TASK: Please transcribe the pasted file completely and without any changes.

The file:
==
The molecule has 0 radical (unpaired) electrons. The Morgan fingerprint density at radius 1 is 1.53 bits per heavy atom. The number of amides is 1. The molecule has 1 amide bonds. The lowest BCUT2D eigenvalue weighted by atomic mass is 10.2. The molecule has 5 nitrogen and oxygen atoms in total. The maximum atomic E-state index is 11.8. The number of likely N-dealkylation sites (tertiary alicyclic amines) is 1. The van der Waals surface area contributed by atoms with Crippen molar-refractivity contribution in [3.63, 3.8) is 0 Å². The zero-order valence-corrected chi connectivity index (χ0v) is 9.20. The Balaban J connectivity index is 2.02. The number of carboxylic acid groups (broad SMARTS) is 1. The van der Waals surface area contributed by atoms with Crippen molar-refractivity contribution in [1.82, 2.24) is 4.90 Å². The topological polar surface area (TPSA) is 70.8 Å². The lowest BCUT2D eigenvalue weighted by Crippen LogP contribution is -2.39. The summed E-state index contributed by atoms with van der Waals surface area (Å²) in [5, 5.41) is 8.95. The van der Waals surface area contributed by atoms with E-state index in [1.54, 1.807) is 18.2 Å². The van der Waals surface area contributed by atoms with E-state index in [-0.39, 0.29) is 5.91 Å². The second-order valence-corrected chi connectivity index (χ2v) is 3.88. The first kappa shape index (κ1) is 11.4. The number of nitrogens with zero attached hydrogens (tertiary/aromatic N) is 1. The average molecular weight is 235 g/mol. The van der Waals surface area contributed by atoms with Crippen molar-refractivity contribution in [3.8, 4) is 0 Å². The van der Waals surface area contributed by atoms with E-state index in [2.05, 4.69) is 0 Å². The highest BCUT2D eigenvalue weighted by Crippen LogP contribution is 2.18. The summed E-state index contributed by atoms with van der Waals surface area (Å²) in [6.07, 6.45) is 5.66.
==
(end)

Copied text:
The molecule has 0 radical (unpaired) electrons. The Morgan fingerprint density at radius 1 is 1.53 bits per heavy atom. The number of amides is 1. The molecule has 1 amide bonds. The lowest BCUT2D eigenvalue weighted by atomic mass is 10.2. The molecule has 5 nitrogen and oxygen atoms in total. The maximum atomic E-state index is 11.8. The number of likely N-dealkylation sites (tertiary alicyclic amines) is 1. The van der Waals surface area contributed by atoms with Crippen molar-refractivity contribution in [3.63, 3.8) is 0 Å². The zero-order valence-corrected chi connectivity index (χ0v) is 9.20. The Balaban J connectivity index is 2.02. The number of carboxylic acid groups (broad SMARTS) is 1. The van der Waals surface area contributed by atoms with Crippen molar-refractivity contribution in [1.82, 2.24) is 4.90 Å². The topological polar surface area (TPSA) is 70.8 Å². The lowest BCUT2D eigenvalue weighted by Crippen LogP contribution is -2.39. The summed E-state index contributed by atoms with van der Waals surface area (Å²) in [5, 5.41) is 8.95. The van der Waals surface area contributed by atoms with E-state index in [1.54, 1.807) is 18.2 Å². The van der Waals surface area contributed by atoms with E-state index in [-0.39, 0.29) is 5.91 Å². The second-order valence-corrected chi connectivity index (χ2v) is 3.88. The first kappa shape index (κ1) is 11.4. The number of nitrogens with zero attached hydrogens (tertiary/aromatic N) is 1. The average molecular weight is 235 g/mol. The van der Waals surface area contributed by atoms with Crippen molar-refractivity contribution in [3.8, 4) is 0 Å². The van der Waals surface area contributed by atoms with E-state index in [2.05, 4.69) is 0 Å². The highest BCUT2D eigenvalue weighted by Crippen LogP contribution is 2.18. The summed E-state index contributed by atoms with van der Waals surface area (Å²) in [6.07, 6.45) is 5.66.